We are 3 months into 2023. The first month of Spring is March which starts between the 19th and 21st. Flowers start to bloom and many animals awaken from hibernation in March. March is a busy month.
March 8 is International Women’s Day, which is a day that not only celebrates the achievements of women and the progress made toward women’s rights, but also brings attention to ongoing struggles for equality around the world.
March 12 is the start of Daylight Saving Time, which begins at 2:00 A.M. that day. If your area observes it, don’t forget to “spring forward” and set the clocks one hour ahead, or you may find yourself an hour late to everything!
March 15 is the Ides of March! Legend surrounds this ill-fated day. Beware the Ides of March!
March 17 is St. Patrick’s Day. According to folklore, folks wear a shamrock on St. Patrick’s Day because the saint used its three leaves to explain the Trinity. For me, as a teenager, the wonderful St. Patrick’s Parade and green beer at the end when you reached 76th Street. I marched with my high school Cathedral HS and we would all meet up with St. Agnes or Cardinal Hayes’ boys at 76th, our self-proclaimed reward for marching and freezing.
March 19 is Feast of St. Joseph. Celebrated in every Italian home with various Italian dishes, a huge Italian table of food and, of course, Zeppole!
March 20 brings about the March equinox—also called the vernal or spring equinox in the Northern Hemisphere—marking the beginning of spring. In the Southern Hemisphere, this date marks the autumnal equinox and the beginning of fall. On this day, the Sun stands directly over Earth’s equator.
March 22 marks the start of Ramadan, which begins at sundown on that day. In Islam, Ramadan is considered a holy month when a month-long, sunrise-to-sunset fast is observed.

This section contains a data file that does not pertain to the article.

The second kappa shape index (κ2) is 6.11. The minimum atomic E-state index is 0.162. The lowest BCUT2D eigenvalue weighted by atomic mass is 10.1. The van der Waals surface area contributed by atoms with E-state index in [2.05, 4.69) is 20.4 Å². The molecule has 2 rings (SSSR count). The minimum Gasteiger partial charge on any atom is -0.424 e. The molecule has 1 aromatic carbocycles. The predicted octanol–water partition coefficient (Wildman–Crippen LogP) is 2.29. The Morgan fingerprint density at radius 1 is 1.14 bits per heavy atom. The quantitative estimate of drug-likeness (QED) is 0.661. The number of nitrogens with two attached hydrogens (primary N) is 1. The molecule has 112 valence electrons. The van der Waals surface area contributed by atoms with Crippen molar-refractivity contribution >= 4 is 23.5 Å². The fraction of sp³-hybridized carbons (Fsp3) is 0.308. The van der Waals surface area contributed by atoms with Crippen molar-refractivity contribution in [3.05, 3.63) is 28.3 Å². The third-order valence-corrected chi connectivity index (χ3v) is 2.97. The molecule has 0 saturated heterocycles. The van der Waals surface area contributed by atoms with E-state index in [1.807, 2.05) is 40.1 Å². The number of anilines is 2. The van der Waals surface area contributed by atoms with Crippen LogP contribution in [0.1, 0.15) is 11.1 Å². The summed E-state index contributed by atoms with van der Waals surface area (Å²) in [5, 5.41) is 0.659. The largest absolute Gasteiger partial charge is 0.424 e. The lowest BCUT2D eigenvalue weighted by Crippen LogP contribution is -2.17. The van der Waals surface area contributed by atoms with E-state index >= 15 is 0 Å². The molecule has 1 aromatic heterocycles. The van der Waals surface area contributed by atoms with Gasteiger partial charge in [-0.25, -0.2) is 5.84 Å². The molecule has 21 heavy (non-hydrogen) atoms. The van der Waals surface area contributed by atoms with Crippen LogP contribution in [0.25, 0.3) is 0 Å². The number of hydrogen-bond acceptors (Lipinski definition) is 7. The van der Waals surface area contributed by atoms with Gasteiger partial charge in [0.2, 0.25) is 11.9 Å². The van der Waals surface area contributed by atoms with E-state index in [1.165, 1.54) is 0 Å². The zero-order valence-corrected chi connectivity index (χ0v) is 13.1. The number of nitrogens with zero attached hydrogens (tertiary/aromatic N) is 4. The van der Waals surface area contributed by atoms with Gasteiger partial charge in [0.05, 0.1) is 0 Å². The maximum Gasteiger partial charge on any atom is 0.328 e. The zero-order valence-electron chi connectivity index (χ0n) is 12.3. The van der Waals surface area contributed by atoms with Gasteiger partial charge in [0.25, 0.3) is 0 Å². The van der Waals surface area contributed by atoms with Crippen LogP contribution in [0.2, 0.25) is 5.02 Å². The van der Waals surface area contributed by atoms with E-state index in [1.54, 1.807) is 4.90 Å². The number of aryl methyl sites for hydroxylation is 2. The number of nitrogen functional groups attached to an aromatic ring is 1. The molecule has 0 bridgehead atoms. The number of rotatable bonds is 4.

March 29-31 are known as the Borrowing Days. According to lore, the last three days of March have a reputation for being stormy.
The name March comes from Mars, the Roman god of war. Let’s hope this month goes out like a lamb as we make way for April.
Sicilian cuisine besides being rich in fish recipes
also goes beyond and if you travel inland, you will find
the cuisine rich in vegetables.
In my growing up years we did not eat meat on Wednesdays
or Fridays during Lent so pasta or polenta was frequently
on the dinner menu. We took egg salad or tuna fish salad
sandwiches on white bread made with mayonnaise, to
school kept them in our lockers until lunch time
and we didn’t get sick.
CAULIFLOWER – 1 medium size
3 ANCHOVY FILLETE – or to taste
3 TBS BREADCRUMBS
1 PINCH SAFFRON – optional
½ LB BUCATINI PASTA
1-2 TBS EXTRA VIRGIN OLIVE OIL
1/8 – ¼ CUP PINE NUTS
1 SMALL ONION – chopped
1 ½ TBS RAISINS or CURRENTS
Cut out the little cauliflower florets and dice them into thirds.
Bring a pot of salted water to a boil, add the cauliflower to the boiling water and let cook for about 12-15 minutes – they should still be a little firm.
In a large skillet, heat the olive oil, add the onion and sauté until golden brown. Add the anchovies and mash with a wooden spoon as they heat up.
Add the cauliflower, the pine nuts, and the raisins. Mix to totally combine and let cook for a few minutes until all heated thru.
Cook pasta al dente, drain and add to the skillet with the cauliflower. Mix well and sprinkle with toasted breadcrumbs.
NOTE: you may be content without it but in our house we always pass the cheese to sprinkle on our pasta dishes!